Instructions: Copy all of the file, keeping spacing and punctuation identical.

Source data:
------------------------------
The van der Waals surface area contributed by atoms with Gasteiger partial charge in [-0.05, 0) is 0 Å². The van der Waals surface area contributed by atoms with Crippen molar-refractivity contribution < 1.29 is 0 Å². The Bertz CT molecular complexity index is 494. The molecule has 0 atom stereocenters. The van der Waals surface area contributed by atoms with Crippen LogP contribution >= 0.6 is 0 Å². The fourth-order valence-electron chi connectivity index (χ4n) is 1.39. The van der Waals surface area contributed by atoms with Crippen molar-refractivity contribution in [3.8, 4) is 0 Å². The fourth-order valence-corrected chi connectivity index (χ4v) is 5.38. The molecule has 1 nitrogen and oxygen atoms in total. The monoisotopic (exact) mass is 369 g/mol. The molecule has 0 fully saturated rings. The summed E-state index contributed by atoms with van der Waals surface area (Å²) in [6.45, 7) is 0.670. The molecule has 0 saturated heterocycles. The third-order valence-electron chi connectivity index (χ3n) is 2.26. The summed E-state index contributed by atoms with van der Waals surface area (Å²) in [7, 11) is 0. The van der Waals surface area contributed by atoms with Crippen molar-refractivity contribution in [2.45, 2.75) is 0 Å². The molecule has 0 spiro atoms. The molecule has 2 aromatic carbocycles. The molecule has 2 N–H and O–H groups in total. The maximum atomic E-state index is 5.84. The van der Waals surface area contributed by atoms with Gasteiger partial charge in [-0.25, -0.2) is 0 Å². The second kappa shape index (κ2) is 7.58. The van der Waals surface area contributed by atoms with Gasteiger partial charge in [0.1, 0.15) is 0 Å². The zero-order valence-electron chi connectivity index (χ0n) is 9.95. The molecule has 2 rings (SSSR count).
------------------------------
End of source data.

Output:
The van der Waals surface area contributed by atoms with Gasteiger partial charge in [-0.05, 0) is 0 Å². The van der Waals surface area contributed by atoms with Crippen molar-refractivity contribution < 1.29 is 0 Å². The Bertz CT molecular complexity index is 494. The molecule has 0 atom stereocenters. The van der Waals surface area contributed by atoms with Crippen LogP contribution >= 0.6 is 0 Å². The fourth-order valence-electron chi connectivity index (χ4n) is 1.39. The van der Waals surface area contributed by atoms with Crippen molar-refractivity contribution in [3.8, 4) is 0 Å². The fourth-order valence-corrected chi connectivity index (χ4v) is 5.38. The molecule has 1 nitrogen and oxygen atoms in total. The monoisotopic (exact) mass is 369 g/mol. The molecule has 0 fully saturated rings. The summed E-state index contributed by atoms with van der Waals surface area (Å²) in [6.45, 7) is 0.670. The molecule has 0 saturated heterocycles. The third-order valence-electron chi connectivity index (χ3n) is 2.26. The summed E-state index contributed by atoms with van der Waals surface area (Å²) in [7, 11) is 0. The van der Waals surface area contributed by atoms with Crippen molar-refractivity contribution in [2.45, 2.75) is 0 Å². The molecule has 0 spiro atoms. The molecule has 2 aromatic carbocycles. The molecule has 2 N–H and O–H groups in total. The maximum atomic E-state index is 5.84. The van der Waals surface area contributed by atoms with Gasteiger partial charge in [-0.25, -0.2) is 0 Å². The second kappa shape index (κ2) is 7.58. The van der Waals surface area contributed by atoms with Gasteiger partial charge in [0.1, 0.15) is 0 Å². The zero-order valence-electron chi connectivity index (χ0n) is 9.95. The molecule has 2 rings (SSSR count).